William Carter Bowles Jr.


Died July 19, 1973

College: Davenport

My friend Carter grew up in Richmond Virginia and came to Lawrenceville in 1955. He was captain of the track team in his senior year. At Yale, he first roomed with Bill Bardel in Bingham, and they moved to Davenport in his sophomore year and teamed up with Jim Carney and Chris Wadley. In our last two years, our group of roommates joined with three other adjacent suites to create the Davenport Zoo.

Carter was active in a number of things. He notably ran on the track team, sang in the Apollo Glee Club first and then joined the Yale Glee Club in his junior year. That spring he was tapped for Skull and Bones and was named to be a Wiffenpoof

After Yale, Carter went on the Yale Law School. Following graduation from the Law School, he joined Covington and Burling in Washington, DC, married, and moved to Chevy Chase, Maryland, while Carter continued his work in Washington.

He and I, who lived in the area, renewed our friendship over the next few years. I remember with great sadness Carter’s last day.

“In the late 60’s, Carter came to Washington to work at a law firm downtown. We saw each other occasionally, both as couples and he and I for lunches. I’ll never forget the day he told me about buying that damned motorcycle. I was horrified, but he thought it was a great adventure!

It was a pretty July morning when Carter hit a patch of gravel on the Aqueduct Bridge outside of Washington. I wept that day, and at the funeral. Carter was a good friend, a fun roommate and a great guy. I miss him.”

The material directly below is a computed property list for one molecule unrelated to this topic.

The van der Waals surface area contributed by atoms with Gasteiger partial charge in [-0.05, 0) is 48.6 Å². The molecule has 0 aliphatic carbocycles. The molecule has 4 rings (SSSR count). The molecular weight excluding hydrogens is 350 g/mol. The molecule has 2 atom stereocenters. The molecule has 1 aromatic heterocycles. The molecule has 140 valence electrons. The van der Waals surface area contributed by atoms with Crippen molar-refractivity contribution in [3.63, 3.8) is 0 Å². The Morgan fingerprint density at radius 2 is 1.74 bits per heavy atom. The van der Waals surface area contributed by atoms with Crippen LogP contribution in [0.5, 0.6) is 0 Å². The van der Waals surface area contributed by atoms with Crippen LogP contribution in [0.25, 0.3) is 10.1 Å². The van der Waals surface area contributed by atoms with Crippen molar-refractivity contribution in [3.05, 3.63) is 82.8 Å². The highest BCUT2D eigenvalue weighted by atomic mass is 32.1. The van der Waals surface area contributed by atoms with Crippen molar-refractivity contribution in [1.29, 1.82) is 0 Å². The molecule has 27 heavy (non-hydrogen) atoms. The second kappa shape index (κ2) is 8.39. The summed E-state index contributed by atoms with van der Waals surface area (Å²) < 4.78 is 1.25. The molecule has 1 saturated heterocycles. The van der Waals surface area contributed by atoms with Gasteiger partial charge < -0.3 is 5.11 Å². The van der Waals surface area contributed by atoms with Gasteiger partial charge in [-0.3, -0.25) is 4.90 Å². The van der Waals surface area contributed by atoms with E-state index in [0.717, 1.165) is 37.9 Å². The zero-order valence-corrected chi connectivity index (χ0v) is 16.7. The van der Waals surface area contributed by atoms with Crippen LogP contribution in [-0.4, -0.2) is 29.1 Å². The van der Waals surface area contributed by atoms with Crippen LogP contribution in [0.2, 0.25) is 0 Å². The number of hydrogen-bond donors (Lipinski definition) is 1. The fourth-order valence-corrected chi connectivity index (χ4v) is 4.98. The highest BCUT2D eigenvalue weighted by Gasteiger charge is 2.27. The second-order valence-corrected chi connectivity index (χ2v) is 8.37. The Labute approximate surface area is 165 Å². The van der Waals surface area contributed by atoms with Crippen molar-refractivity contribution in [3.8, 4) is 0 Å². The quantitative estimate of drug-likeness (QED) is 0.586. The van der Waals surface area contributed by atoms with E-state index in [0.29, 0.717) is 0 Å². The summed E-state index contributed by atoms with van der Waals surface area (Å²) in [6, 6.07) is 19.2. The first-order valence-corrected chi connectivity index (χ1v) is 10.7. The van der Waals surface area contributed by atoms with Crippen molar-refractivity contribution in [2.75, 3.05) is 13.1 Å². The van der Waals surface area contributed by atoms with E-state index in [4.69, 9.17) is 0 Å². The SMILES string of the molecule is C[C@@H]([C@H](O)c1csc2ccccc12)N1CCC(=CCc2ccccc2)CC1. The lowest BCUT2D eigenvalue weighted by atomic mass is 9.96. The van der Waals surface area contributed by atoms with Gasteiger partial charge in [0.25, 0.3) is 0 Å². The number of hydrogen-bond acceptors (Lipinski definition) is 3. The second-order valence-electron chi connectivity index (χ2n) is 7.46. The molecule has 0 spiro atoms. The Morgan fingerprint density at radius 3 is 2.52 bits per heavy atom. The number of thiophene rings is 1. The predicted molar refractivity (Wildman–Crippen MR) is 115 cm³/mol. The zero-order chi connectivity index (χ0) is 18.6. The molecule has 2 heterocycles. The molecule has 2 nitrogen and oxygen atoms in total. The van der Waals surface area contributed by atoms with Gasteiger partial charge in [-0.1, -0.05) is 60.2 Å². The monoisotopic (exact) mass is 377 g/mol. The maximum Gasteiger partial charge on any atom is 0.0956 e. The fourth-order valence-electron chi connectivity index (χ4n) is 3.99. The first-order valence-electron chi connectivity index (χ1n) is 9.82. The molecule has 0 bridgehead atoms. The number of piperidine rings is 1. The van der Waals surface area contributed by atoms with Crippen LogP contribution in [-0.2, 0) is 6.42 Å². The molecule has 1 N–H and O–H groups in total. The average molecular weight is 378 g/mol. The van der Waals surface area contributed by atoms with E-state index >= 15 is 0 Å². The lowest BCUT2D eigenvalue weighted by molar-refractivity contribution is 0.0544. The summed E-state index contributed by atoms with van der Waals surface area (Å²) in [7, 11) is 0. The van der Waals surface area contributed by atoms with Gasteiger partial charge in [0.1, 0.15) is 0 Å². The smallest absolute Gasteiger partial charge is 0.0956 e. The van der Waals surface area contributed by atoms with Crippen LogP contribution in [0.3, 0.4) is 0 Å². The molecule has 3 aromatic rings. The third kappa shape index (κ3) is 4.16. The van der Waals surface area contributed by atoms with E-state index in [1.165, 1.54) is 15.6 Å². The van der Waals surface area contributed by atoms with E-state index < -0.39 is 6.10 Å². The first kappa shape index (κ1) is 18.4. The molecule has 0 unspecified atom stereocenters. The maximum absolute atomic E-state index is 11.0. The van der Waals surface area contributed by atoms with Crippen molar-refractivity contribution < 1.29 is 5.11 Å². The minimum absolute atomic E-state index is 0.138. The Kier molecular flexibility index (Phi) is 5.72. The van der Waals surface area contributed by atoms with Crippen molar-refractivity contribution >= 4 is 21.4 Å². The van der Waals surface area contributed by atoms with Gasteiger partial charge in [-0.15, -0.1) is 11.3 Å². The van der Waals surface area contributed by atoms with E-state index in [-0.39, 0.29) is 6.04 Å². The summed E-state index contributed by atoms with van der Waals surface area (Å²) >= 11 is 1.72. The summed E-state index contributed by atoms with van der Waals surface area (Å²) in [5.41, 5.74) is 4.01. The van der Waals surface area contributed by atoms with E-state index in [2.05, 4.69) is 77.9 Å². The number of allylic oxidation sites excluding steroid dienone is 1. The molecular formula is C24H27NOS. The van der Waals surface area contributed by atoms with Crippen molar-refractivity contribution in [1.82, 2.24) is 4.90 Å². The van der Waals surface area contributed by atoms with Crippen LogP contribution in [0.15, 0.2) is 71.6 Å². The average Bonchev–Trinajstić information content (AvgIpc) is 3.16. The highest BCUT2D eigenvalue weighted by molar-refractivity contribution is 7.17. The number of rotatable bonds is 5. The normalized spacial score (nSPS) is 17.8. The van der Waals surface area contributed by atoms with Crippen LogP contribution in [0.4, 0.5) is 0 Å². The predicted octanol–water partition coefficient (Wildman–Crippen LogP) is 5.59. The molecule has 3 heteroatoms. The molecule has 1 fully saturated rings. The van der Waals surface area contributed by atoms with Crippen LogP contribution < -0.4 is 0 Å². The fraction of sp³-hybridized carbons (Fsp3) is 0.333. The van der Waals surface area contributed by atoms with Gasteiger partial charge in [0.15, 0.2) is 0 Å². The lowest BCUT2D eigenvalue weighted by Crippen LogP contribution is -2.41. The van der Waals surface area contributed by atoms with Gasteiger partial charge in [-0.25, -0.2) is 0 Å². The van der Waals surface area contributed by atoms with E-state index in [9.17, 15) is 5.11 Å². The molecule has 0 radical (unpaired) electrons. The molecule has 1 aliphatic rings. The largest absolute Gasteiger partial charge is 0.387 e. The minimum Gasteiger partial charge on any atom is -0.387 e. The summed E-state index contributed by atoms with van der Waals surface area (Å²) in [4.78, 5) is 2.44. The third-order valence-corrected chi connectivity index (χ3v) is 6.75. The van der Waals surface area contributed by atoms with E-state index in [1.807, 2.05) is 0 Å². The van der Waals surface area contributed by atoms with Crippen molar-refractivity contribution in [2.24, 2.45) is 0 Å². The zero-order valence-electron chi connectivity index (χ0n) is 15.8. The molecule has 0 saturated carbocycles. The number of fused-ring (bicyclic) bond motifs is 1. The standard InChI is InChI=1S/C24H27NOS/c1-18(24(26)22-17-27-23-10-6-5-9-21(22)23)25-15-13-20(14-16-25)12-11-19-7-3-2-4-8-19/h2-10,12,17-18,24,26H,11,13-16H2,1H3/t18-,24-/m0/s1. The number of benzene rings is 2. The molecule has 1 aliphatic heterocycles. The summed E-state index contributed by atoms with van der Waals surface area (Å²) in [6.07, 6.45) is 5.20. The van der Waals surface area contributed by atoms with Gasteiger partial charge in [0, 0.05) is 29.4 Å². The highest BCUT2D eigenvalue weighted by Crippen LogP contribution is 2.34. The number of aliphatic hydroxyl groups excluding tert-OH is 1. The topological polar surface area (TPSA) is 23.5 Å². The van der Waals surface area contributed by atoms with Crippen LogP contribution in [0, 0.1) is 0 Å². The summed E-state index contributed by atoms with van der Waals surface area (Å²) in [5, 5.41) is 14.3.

—by Jim Carney

Carter and I lived across from each other on Glenbrook Rd in Washington, DC during the last days of WW 11 until 1947. Almost every afternoon we would meet each other and play various games of Cowboys and Indians on both sides of the street. On one occasion, there was a group of women being entertained on the front porch of a certain house and we took on the job of holding them up—guns and all. We were rewarded with more food and treats than we could carry home. Neither of us thought anything more about this until our parents advised us that we were in trouble. The evening newspaper had a front page headline story about 2 cowboys that held up Mrs. Truman, whose husband was the President of the United States, at an afternoon tea party given on Glenbrook Rd!!! Guess who they were?? Carter and I laughed about this many times.

—by John Vesey